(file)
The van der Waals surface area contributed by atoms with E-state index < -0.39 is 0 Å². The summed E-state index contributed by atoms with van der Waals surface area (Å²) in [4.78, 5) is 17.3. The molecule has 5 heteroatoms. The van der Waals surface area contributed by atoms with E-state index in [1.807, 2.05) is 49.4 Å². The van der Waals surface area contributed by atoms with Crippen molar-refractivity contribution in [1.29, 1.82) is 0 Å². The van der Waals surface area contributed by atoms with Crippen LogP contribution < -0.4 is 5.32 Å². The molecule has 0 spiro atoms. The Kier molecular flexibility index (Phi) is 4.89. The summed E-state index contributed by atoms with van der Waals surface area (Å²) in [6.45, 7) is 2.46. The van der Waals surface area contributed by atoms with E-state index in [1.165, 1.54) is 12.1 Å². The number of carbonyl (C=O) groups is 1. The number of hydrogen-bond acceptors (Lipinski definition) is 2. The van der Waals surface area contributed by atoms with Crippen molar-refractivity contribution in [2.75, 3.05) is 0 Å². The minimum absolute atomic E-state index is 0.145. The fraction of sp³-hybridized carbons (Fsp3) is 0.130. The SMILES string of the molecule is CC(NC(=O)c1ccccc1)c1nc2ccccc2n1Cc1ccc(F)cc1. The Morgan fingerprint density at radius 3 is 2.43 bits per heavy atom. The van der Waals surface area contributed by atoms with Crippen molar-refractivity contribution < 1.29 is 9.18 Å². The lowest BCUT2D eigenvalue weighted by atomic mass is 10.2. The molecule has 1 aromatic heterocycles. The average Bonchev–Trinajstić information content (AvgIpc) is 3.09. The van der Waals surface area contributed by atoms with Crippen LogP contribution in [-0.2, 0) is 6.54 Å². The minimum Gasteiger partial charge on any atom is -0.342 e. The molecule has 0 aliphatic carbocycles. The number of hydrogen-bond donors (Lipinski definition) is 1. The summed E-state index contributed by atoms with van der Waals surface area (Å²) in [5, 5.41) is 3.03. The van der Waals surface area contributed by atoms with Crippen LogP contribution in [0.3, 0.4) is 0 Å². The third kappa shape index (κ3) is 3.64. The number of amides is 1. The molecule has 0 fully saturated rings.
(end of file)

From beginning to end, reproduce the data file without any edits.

The van der Waals surface area contributed by atoms with E-state index < -0.39 is 0 Å². The summed E-state index contributed by atoms with van der Waals surface area (Å²) in [4.78, 5) is 17.3. The molecule has 5 heteroatoms. The van der Waals surface area contributed by atoms with E-state index in [1.807, 2.05) is 49.4 Å². The van der Waals surface area contributed by atoms with Crippen molar-refractivity contribution in [1.29, 1.82) is 0 Å². The van der Waals surface area contributed by atoms with Crippen LogP contribution < -0.4 is 5.32 Å². The molecule has 0 spiro atoms. The Kier molecular flexibility index (Phi) is 4.89. The summed E-state index contributed by atoms with van der Waals surface area (Å²) in [6.45, 7) is 2.46. The van der Waals surface area contributed by atoms with E-state index in [1.165, 1.54) is 12.1 Å². The number of carbonyl (C=O) groups is 1. The number of hydrogen-bond acceptors (Lipinski definition) is 2. The van der Waals surface area contributed by atoms with Crippen molar-refractivity contribution in [2.75, 3.05) is 0 Å². The minimum absolute atomic E-state index is 0.145. The fraction of sp³-hybridized carbons (Fsp3) is 0.130. The SMILES string of the molecule is CC(NC(=O)c1ccccc1)c1nc2ccccc2n1Cc1ccc(F)cc1. The Morgan fingerprint density at radius 3 is 2.43 bits per heavy atom. The van der Waals surface area contributed by atoms with Crippen molar-refractivity contribution < 1.29 is 9.18 Å². The lowest BCUT2D eigenvalue weighted by atomic mass is 10.2. The molecule has 1 aromatic heterocycles. The average Bonchev–Trinajstić information content (AvgIpc) is 3.09. The van der Waals surface area contributed by atoms with Crippen LogP contribution in [-0.2, 0) is 6.54 Å². The minimum Gasteiger partial charge on any atom is -0.342 e. The molecule has 0 aliphatic carbocycles. The number of hydrogen-bond donors (Lipinski definition) is 1. The summed E-state index contributed by atoms with van der Waals surface area (Å²) in [5, 5.41) is 3.03. The van der Waals surface area contributed by atoms with Crippen LogP contribution in [0.3, 0.4) is 0 Å². The third kappa shape index (κ3) is 3.64. The number of amides is 1. The molecule has 0 fully saturated rings.